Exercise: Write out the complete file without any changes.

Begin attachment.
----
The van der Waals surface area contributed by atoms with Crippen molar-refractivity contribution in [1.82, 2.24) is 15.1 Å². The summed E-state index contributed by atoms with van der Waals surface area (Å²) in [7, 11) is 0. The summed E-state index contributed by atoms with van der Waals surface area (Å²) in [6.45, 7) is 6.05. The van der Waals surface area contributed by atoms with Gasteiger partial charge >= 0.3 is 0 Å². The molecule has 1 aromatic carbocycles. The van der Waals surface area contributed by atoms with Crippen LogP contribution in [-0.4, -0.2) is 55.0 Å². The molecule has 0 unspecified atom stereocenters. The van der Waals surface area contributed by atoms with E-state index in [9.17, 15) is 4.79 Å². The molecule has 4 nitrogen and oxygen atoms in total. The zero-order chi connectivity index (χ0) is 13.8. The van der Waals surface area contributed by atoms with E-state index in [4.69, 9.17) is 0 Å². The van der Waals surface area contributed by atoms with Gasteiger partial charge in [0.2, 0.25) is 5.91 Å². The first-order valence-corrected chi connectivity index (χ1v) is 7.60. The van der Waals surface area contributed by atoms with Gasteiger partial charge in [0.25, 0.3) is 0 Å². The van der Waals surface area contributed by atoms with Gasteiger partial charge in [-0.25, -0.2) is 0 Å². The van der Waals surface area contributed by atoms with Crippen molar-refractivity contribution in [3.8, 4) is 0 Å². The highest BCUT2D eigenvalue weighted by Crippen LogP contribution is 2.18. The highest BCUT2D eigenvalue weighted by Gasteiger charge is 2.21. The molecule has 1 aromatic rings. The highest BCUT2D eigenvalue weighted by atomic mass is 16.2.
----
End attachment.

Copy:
The van der Waals surface area contributed by atoms with Crippen molar-refractivity contribution in [1.82, 2.24) is 15.1 Å². The summed E-state index contributed by atoms with van der Waals surface area (Å²) in [7, 11) is 0. The summed E-state index contributed by atoms with van der Waals surface area (Å²) in [6.45, 7) is 6.05. The van der Waals surface area contributed by atoms with Gasteiger partial charge >= 0.3 is 0 Å². The molecule has 1 aromatic carbocycles. The van der Waals surface area contributed by atoms with Crippen LogP contribution in [-0.4, -0.2) is 55.0 Å². The molecule has 0 unspecified atom stereocenters. The van der Waals surface area contributed by atoms with E-state index in [9.17, 15) is 4.79 Å². The molecule has 4 nitrogen and oxygen atoms in total. The zero-order chi connectivity index (χ0) is 13.8. The van der Waals surface area contributed by atoms with E-state index in [4.69, 9.17) is 0 Å². The van der Waals surface area contributed by atoms with Gasteiger partial charge in [0.2, 0.25) is 5.91 Å². The first-order valence-corrected chi connectivity index (χ1v) is 7.60. The van der Waals surface area contributed by atoms with Gasteiger partial charge in [0.25, 0.3) is 0 Å². The van der Waals surface area contributed by atoms with Gasteiger partial charge in [-0.25, -0.2) is 0 Å². The van der Waals surface area contributed by atoms with Crippen molar-refractivity contribution in [3.8, 4) is 0 Å². The highest BCUT2D eigenvalue weighted by Crippen LogP contribution is 2.18. The highest BCUT2D eigenvalue weighted by Gasteiger charge is 2.21. The molecule has 1 aromatic rings. The highest BCUT2D eigenvalue weighted by atomic mass is 16.2.